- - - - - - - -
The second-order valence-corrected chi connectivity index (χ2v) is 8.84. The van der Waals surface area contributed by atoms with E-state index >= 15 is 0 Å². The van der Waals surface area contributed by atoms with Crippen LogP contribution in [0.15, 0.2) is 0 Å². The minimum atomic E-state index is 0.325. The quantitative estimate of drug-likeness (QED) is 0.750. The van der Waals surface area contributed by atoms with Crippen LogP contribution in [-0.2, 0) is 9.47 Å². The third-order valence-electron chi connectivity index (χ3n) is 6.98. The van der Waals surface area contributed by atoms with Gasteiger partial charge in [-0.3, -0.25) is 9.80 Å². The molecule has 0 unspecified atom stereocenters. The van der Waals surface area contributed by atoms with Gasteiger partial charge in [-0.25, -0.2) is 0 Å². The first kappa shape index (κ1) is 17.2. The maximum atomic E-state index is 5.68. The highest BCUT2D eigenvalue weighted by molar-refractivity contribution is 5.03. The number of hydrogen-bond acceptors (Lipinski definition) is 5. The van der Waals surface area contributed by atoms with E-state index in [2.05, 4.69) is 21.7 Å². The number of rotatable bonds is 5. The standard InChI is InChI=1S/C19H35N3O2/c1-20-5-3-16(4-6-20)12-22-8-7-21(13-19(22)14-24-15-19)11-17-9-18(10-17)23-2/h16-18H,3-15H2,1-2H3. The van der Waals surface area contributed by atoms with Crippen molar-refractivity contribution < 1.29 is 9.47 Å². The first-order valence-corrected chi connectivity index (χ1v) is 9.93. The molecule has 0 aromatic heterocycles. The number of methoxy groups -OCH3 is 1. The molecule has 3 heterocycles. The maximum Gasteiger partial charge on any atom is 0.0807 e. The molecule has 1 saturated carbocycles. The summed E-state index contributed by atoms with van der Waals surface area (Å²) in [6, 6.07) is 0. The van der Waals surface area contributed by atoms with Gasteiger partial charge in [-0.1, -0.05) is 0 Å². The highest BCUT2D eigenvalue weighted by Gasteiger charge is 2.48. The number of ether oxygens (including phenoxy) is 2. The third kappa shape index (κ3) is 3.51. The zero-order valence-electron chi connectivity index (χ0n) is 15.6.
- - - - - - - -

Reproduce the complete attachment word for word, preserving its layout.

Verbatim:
The second-order valence-corrected chi connectivity index (χ2v) is 8.84. The van der Waals surface area contributed by atoms with E-state index >= 15 is 0 Å². The van der Waals surface area contributed by atoms with Crippen LogP contribution in [0.15, 0.2) is 0 Å². The minimum atomic E-state index is 0.325. The quantitative estimate of drug-likeness (QED) is 0.750. The van der Waals surface area contributed by atoms with Crippen LogP contribution in [-0.2, 0) is 9.47 Å². The third-order valence-electron chi connectivity index (χ3n) is 6.98. The van der Waals surface area contributed by atoms with Gasteiger partial charge in [-0.3, -0.25) is 9.80 Å². The molecule has 0 unspecified atom stereocenters. The van der Waals surface area contributed by atoms with Gasteiger partial charge in [-0.25, -0.2) is 0 Å². The first kappa shape index (κ1) is 17.2. The maximum atomic E-state index is 5.68. The highest BCUT2D eigenvalue weighted by molar-refractivity contribution is 5.03. The number of hydrogen-bond acceptors (Lipinski definition) is 5. The van der Waals surface area contributed by atoms with E-state index in [2.05, 4.69) is 21.7 Å². The number of rotatable bonds is 5. The standard InChI is InChI=1S/C19H35N3O2/c1-20-5-3-16(4-6-20)12-22-8-7-21(13-19(22)14-24-15-19)11-17-9-18(10-17)23-2/h16-18H,3-15H2,1-2H3. The van der Waals surface area contributed by atoms with Crippen molar-refractivity contribution < 1.29 is 9.47 Å². The first-order valence-corrected chi connectivity index (χ1v) is 9.93. The molecule has 0 aromatic heterocycles. The number of methoxy groups -OCH3 is 1. The molecule has 3 heterocycles. The maximum Gasteiger partial charge on any atom is 0.0807 e. The molecule has 1 saturated carbocycles. The summed E-state index contributed by atoms with van der Waals surface area (Å²) in [6, 6.07) is 0. The van der Waals surface area contributed by atoms with Gasteiger partial charge in [-0.1, -0.05) is 0 Å². The highest BCUT2D eigenvalue weighted by Gasteiger charge is 2.48. The number of ether oxygens (including phenoxy) is 2. The third kappa shape index (κ3) is 3.51. The zero-order valence-electron chi connectivity index (χ0n) is 15.6.